Karhu, the under-the-radar sneaker label from Finland beloved by Kanye West. has collaborated with Parisian concept store Colette. The company had its heyday from the 1950s to 1970s when it kitted out Finland’s gold-medal-winning Olympic athletes. Legend has it that the label originated the triple-striped logo but sold the trademark to Adidas in the 1950s.
The limited-edition Breaking Bread Fusion 2.0 sneaker celebrates the 100th anniversary of Finnish independence. The shoe comes in white and blue: “It’s a perfect match as these are both the colors of Colette and the Finnish flag,” said Karhu CEO Emanuele Arese.
His father, Francesco Arese, who previously served as the president of Asics Italy and the chairman of Asics Europe, had been looking for a new challenge and bought the company three years ago with an eye toward reviving it. Both men are former athletes themselves, with the father having won an Olympic medal for track and field in the 1970s.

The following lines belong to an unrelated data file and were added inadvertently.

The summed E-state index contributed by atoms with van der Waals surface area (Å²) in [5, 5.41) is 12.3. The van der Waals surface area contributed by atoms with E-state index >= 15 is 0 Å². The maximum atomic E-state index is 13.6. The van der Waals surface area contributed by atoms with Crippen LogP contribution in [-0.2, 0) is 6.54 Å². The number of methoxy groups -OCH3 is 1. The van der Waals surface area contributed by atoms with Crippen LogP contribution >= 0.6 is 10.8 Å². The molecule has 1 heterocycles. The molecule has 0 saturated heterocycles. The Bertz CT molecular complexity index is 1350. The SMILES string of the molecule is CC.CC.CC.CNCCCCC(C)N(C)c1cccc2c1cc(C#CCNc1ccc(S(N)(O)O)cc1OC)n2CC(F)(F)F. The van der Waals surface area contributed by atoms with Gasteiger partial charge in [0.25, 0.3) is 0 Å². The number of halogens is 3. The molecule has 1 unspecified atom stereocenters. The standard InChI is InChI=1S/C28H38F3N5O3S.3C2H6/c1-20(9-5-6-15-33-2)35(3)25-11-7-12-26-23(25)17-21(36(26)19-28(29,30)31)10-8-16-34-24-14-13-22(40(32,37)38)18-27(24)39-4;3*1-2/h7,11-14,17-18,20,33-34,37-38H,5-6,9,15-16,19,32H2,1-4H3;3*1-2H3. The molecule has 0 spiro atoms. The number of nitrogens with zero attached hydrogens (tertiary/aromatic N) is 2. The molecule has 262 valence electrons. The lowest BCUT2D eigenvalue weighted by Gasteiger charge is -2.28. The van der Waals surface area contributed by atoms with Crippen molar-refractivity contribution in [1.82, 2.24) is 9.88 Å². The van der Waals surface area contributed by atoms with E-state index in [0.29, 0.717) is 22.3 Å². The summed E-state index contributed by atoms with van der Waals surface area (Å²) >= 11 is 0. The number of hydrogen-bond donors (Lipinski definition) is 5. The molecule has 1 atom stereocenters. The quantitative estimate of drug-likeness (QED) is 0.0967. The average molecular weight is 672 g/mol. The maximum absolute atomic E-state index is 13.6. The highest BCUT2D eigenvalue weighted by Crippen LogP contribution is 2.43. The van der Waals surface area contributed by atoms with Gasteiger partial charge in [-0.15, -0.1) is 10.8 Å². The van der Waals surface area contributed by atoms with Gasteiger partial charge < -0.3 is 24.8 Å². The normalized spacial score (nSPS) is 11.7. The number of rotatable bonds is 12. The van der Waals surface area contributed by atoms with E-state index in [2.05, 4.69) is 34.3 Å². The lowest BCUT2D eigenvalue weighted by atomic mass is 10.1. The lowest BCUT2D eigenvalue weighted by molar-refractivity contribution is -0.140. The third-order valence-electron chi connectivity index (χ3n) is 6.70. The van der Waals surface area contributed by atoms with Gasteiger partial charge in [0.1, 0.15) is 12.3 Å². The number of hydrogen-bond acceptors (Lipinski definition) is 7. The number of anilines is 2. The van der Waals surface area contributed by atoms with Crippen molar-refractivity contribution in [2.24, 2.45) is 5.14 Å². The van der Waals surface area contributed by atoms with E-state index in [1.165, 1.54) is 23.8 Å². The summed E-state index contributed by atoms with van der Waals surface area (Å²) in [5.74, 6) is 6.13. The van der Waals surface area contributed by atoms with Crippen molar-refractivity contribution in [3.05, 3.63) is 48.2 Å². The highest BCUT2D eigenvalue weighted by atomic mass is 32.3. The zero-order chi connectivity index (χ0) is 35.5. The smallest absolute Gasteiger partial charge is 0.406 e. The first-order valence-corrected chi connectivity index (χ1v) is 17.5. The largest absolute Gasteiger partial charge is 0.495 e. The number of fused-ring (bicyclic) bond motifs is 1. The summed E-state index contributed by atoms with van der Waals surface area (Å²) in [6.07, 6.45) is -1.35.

Karhu has always developed its own proprietary technology and created the one of the first patented air cushion midsole systems in the 1970s. Going forward, the company is concentrating on the running and performance markets. “We don’t just want to just focus on the heritage of the brand but create a legacy for the future,” said Emanuele Arese.
The Colette sneaker will be launched tomorrow in stores and online as a special edition of just 100 shoes. Super lightweight, it is produced in Italy and based on a Karhu running shoe from the 1990s. “We asked the original designer from that time to redesign it for the collaboration,” he said. “Sarah [Andelman, Colette’s creative director,] liked the silhouette and supported [it] from the beginning. Colette was the first place to sell it in France.”
In addition to being sold at sportswear stores, Karhu is now stocked at B, Beams in Japan, Dover Street Market and Luisa Via Roma.
So what’s the idea behind the Breaking Bread? It comes from the idea of collaboration and togetherness and the theme extends right down to the shoeboxes themselves. They come decorated with quirky renderings of French croissants and traditional Finnish pulla pitko bread. As for the kicks, they may just sell out like hotcakes.